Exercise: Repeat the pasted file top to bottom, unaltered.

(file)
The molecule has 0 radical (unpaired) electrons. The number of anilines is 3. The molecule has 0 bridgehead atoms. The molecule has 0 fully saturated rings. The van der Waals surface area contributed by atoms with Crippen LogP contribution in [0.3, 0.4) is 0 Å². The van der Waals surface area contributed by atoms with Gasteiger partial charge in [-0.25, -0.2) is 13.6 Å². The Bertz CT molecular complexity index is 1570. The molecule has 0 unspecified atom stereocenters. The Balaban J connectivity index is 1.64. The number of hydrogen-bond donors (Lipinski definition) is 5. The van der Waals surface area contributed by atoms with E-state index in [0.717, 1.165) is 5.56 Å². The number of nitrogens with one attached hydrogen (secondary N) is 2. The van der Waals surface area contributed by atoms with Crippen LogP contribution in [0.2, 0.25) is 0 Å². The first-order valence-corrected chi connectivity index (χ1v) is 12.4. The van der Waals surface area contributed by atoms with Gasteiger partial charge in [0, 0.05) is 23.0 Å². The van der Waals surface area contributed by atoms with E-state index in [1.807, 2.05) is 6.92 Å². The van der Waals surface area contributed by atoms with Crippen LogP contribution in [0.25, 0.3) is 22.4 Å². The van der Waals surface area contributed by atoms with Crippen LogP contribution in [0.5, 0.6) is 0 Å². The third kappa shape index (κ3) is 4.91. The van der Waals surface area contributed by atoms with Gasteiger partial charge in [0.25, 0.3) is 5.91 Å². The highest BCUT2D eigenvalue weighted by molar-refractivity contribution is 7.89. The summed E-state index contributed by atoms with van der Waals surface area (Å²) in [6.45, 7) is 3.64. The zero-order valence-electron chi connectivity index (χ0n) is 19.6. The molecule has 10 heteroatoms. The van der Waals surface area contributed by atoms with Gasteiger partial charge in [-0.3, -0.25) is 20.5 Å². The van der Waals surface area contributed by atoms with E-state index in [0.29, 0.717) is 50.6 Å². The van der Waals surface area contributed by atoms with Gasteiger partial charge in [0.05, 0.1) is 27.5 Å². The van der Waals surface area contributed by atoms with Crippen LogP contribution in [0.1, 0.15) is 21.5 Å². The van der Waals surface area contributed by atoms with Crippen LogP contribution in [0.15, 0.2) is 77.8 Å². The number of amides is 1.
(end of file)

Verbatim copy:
The molecule has 0 radical (unpaired) electrons. The number of anilines is 3. The molecule has 0 bridgehead atoms. The molecule has 0 fully saturated rings. The van der Waals surface area contributed by atoms with Crippen LogP contribution in [0.3, 0.4) is 0 Å². The van der Waals surface area contributed by atoms with Gasteiger partial charge in [-0.25, -0.2) is 13.6 Å². The Bertz CT molecular complexity index is 1570. The molecule has 0 unspecified atom stereocenters. The Balaban J connectivity index is 1.64. The number of hydrogen-bond donors (Lipinski definition) is 5. The van der Waals surface area contributed by atoms with E-state index in [0.717, 1.165) is 5.56 Å². The number of nitrogens with one attached hydrogen (secondary N) is 2. The van der Waals surface area contributed by atoms with Crippen LogP contribution in [0.2, 0.25) is 0 Å². The first-order valence-corrected chi connectivity index (χ1v) is 12.4. The van der Waals surface area contributed by atoms with Gasteiger partial charge in [0, 0.05) is 23.0 Å². The van der Waals surface area contributed by atoms with E-state index in [1.807, 2.05) is 6.92 Å². The van der Waals surface area contributed by atoms with Crippen LogP contribution in [0.25, 0.3) is 22.4 Å². The van der Waals surface area contributed by atoms with Crippen LogP contribution in [0.5, 0.6) is 0 Å². The third kappa shape index (κ3) is 4.91. The van der Waals surface area contributed by atoms with Gasteiger partial charge in [0.25, 0.3) is 5.91 Å². The highest BCUT2D eigenvalue weighted by molar-refractivity contribution is 7.89. The summed E-state index contributed by atoms with van der Waals surface area (Å²) in [6.45, 7) is 3.64. The zero-order valence-electron chi connectivity index (χ0n) is 19.6. The molecule has 10 heteroatoms. The van der Waals surface area contributed by atoms with Gasteiger partial charge in [-0.3, -0.25) is 20.5 Å². The van der Waals surface area contributed by atoms with E-state index in [0.29, 0.717) is 50.6 Å². The van der Waals surface area contributed by atoms with Gasteiger partial charge in [0.05, 0.1) is 27.5 Å². The van der Waals surface area contributed by atoms with Crippen LogP contribution in [0.1, 0.15) is 21.5 Å². The van der Waals surface area contributed by atoms with Crippen LogP contribution in [0.15, 0.2) is 77.8 Å². The number of amides is 1.